Professor of Criminology and Criminal Justice, University of Nebraska at Omaha
- Legislation that requires certain classes of sex offenders to wear GPS trackers as a condition of their probation may not be as effective as anticipated, primarily due to technological limitations of GPS technology.
- Probation officers’ time was disproportionately consumed by responding to faulty alerts that stemmed from a lack of the GPS units’ capacity to continuously and consistently monitor the offenders.
- When a “true” violation occurred, it was more likely a result of equipment tampering (when an offender cuts the bracelet), preventing further monitoring of his or her location, which rendered the GPS monitoring practice ineffective.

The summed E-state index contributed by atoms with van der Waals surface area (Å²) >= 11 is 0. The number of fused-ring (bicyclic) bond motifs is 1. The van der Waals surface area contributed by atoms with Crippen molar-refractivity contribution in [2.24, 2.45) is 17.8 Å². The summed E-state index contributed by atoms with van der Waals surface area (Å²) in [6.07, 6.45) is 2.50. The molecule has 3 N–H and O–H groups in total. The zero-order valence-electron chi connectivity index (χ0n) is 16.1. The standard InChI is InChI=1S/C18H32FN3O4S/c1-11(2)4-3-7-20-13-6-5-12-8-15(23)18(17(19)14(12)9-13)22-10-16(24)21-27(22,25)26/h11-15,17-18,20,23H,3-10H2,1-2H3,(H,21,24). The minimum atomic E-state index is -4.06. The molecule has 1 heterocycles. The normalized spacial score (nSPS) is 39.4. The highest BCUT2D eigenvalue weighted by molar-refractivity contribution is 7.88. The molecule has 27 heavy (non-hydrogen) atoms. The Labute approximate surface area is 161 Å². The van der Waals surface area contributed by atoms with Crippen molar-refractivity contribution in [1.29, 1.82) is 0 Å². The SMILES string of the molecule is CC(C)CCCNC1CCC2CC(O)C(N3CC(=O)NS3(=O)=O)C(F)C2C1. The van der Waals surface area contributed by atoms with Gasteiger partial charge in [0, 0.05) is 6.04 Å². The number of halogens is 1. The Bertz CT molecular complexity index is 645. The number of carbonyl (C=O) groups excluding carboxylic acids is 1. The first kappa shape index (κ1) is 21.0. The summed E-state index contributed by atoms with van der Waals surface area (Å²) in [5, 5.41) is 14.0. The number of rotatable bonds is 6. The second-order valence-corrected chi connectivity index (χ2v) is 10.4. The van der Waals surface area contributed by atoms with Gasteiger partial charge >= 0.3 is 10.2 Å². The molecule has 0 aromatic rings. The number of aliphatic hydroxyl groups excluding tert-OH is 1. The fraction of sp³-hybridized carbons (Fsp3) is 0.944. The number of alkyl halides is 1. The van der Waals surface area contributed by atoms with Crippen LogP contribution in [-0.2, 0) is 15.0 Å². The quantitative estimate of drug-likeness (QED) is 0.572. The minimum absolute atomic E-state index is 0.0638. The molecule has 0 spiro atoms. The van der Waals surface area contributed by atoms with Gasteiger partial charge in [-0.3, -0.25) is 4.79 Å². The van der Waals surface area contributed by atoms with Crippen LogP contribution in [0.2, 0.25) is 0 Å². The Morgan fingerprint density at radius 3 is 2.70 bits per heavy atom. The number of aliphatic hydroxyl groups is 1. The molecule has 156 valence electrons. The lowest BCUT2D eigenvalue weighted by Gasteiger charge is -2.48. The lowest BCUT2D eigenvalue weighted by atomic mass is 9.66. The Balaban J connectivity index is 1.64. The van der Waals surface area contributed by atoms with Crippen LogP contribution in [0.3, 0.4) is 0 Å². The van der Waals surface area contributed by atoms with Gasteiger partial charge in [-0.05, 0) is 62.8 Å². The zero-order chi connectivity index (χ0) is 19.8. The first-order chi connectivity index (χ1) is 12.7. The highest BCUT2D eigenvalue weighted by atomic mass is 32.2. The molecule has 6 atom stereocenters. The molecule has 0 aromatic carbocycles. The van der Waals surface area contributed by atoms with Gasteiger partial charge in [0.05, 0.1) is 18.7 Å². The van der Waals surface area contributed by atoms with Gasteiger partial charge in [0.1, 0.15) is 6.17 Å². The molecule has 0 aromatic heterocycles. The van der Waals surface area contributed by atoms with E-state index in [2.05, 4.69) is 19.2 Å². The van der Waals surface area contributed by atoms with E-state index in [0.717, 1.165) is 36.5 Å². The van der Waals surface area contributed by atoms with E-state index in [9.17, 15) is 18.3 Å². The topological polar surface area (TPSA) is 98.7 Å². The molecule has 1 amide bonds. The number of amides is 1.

In the article, “Examining GPS Monitoring Alerts Triggered by Sex Offenders: The Divergence of Legislative Goals and Practical Application in Community Corrections,” Armstrong examined the effectiveness of utilizing GPS technology as a public safety mechanism in tracking sex offenders. For a period of two and a half years, this study tracked a group of 154 sex offenders in Maricopa County, Arizona (which encompasses the Greater Metropolitan area of Phoenix) who were required by legislation to wear GPS monitors as terms of their probation. The study found that while the legislative goals may have been well intended to preserve public safety, an inordinate amount of probation officers’ time was spent responding to alerts produced by the limitations of underdeveloped technology. The study concluded that GPS technology is far more limited than anticipated and should be viewed as a tool rather than depended upon as a control mechanism.